Zizhi Tongjian The ''Zizhi Tongjian'' () is a pioneering reference work in Chinese historiography, published in 1084 AD during the Song dynasty in the form of a chronicle. In 1065 AD, Emperor Yingzong of Song ordered the great historian Sima Guang (1019–1086 ...
'' ("Comprehensive Mirror to Aid in Government"). Scholars interpret the "Mirror" of the title to denote a work of reference and guidance, indicating that Shenzong accepted Sima as his guide in the study of history and its application to government. The emperor maintained his support for the compilation of this comprehensive history until its completion in 1084. From the late 1060s, Sima came to assume a role as leader of what has been identified as a conservative faction at court, resolutely opposed to the New Policies (Song dynasty), New Policies of Chancellor Wang Anshi. Sima presented increasingly critical memorials to the throne until 1070, when he refused further appointment and withdrew from court. In 1071, he took up residence in Luoyang, where he remained with an official sinecure, providing sufficient time and resources to continue the compilation of
Zizhi Tongjian The ''Zizhi Tongjian'' () is a pioneering reference work in Chinese historiography, published in 1084 AD during the Song dynasty in the form of a chronicle. In 1065 AD, Emperor Yingzong of Song ordered the great historian Sima Guang (1019–1086 ...
. Though the historian and the emperor continued to disagree on policies, Sima's enforced retirement proved essential for him to complete his chronological history over the following one and a half decades. Contemporary accounts relate that to work more and sleep less when he was writing his great opus, the Zizhi Tongjian, he had a wooden pillow made from a log, designed to slip from under his head whenever he rolled over. He called this Jingzhen 警枕 (Alert Pillow), and used it throughout the period of
Zizhi Tongjian The ''Zizhi Tongjian'' () is a pioneering reference work in Chinese historiography, published in 1084 AD during the Song dynasty in the form of a chronicle. In 1065 AD, Emperor Yingzong of Song ordered the great historian Sima Guang (1019–1086 ...
's compilation.


Death

Emperor Shenzong died in 1085, shortly after Sima had submitted ''
Zizhi Tongjian The ''Zizhi Tongjian'' () is a pioneering reference work in Chinese historiography, published in 1084 AD during the Song dynasty in the form of a chronicle. In 1065 AD, Emperor Yingzong of Song ordered the great historian Sima Guang (1019–1086 ...
'' to the throne. Sima was recalled to court and appointed to lead the government under Emperor Zhezong of Song. He used this time in power to repeal many of the New Policies (Song dynasty), New Policies, but he died the following year, in 1086.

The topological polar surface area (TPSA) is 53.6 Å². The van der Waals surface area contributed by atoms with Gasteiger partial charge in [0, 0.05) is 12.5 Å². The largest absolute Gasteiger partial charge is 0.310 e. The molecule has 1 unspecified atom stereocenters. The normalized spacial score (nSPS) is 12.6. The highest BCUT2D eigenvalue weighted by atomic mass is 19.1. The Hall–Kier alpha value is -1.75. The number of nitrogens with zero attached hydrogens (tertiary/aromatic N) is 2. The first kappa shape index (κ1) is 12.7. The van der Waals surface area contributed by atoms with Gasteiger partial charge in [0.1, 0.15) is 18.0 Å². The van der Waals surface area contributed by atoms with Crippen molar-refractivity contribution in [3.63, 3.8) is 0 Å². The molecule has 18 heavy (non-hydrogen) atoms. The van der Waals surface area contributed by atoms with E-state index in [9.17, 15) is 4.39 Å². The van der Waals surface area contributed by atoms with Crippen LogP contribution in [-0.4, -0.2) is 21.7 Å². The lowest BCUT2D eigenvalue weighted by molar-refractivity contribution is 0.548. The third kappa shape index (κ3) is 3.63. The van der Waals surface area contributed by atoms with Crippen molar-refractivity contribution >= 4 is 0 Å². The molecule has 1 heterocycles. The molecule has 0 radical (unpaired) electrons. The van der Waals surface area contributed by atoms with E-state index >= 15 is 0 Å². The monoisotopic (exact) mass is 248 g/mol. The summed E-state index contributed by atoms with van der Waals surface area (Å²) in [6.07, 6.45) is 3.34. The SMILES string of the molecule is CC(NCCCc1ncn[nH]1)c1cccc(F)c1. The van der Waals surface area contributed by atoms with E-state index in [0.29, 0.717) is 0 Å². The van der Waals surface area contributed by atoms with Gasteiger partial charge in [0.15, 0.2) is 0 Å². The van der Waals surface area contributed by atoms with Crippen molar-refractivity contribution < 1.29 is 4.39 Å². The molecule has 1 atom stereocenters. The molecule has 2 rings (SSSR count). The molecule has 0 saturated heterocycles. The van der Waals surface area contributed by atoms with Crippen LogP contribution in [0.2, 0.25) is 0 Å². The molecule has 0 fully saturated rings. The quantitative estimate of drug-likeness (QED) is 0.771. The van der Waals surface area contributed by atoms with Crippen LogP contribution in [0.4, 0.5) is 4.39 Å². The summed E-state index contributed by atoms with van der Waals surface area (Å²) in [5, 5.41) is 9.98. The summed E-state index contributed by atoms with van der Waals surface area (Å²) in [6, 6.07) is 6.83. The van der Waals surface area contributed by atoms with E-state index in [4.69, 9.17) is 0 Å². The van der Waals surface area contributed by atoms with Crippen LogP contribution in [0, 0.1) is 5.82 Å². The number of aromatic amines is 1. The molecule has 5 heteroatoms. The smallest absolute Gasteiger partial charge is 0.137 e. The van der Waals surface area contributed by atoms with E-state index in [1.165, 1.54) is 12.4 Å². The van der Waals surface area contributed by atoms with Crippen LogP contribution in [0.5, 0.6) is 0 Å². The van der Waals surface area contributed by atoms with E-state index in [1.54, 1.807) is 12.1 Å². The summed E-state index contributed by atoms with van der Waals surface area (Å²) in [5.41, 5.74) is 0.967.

Achievements

As well as his achievements as a statesman and historian, Sima Guang was also a lexicographer (who perhaps edited the ''Jiyun''), and spent decades compiling his 1066 ''Leipian'' ("Classified Chapters", cf. the Yupian) dictionary. It was based on the Shuowen Jiezi, and included 31,319 Chinese characters, many of which were coined in the Song and Tang Dynasty. His ''Family Precepts of Sima Guang (司馬溫公家訓)'' is also widely known and studied in China and Japan.


See also

*''
Zizhi Tongjian The ''Zizhi Tongjian'' () is a pioneering reference work in Chinese historiography, published in 1084 AD during the Song dynasty in the form of a chronicle. In 1065 AD, Emperor Yingzong of Song ordered the great historian Sima Guang (1019–1086 ...
'' *''Sushui Jiwen'' *Twenty-Four Histories *Chancellor of China *History of the Song Dynasty *Fan Zhongyan *Wang Anshi


References

* * . *Ji Xiao-bin (2005), ''Politics and Conservatism in Northern Song China: The Career and Thought of Sima Guang (1019-1086)'', Hong Kong: Chinese University Press. *Edwin G. Pulleyblank, Pulleyblank, Edwin G. (1961). "Chinese Historical Criticism: Liu Chih-chi and Ssu-ma Kuang," in ''Historians of China and Japan'', William G. Beasley and Edwin G. Pulleyblank, eds., Oxford: Oxford University Press, pp. 135–66. * Strange, Mark (2014), "Sima Guang", in ''Berkshire Dictionary of Chinese Biography'', Kerry Brown, ed., Great Barrington, MA: Berkshire Publishing, vol. 2, pp. 664–683. * Joseph P Yap (2009), ''Wars With the Xiongnu - A translation From Zizhi tongjian'', Extract translations on Qin, Han, Xin and Xiongnu and Introduction. AuthorHouse.


External links


Emperor Huan and Emperor Ling
''Zizhi Tongjian'' Chapters 54-59 (157-189 BCE), translated and annotated by Rafe de Crespigny {{DEFAULTSORT:Sima, Guang 1019 births 1086 deaths 11th-century Chinese historians 11th-century Chinese people Chinese scholars Historians from Henan Politicians from Xinyang Song dynasty chancellors Song dynasty historians Song dynasty politicians from Henan Writers from Xinyang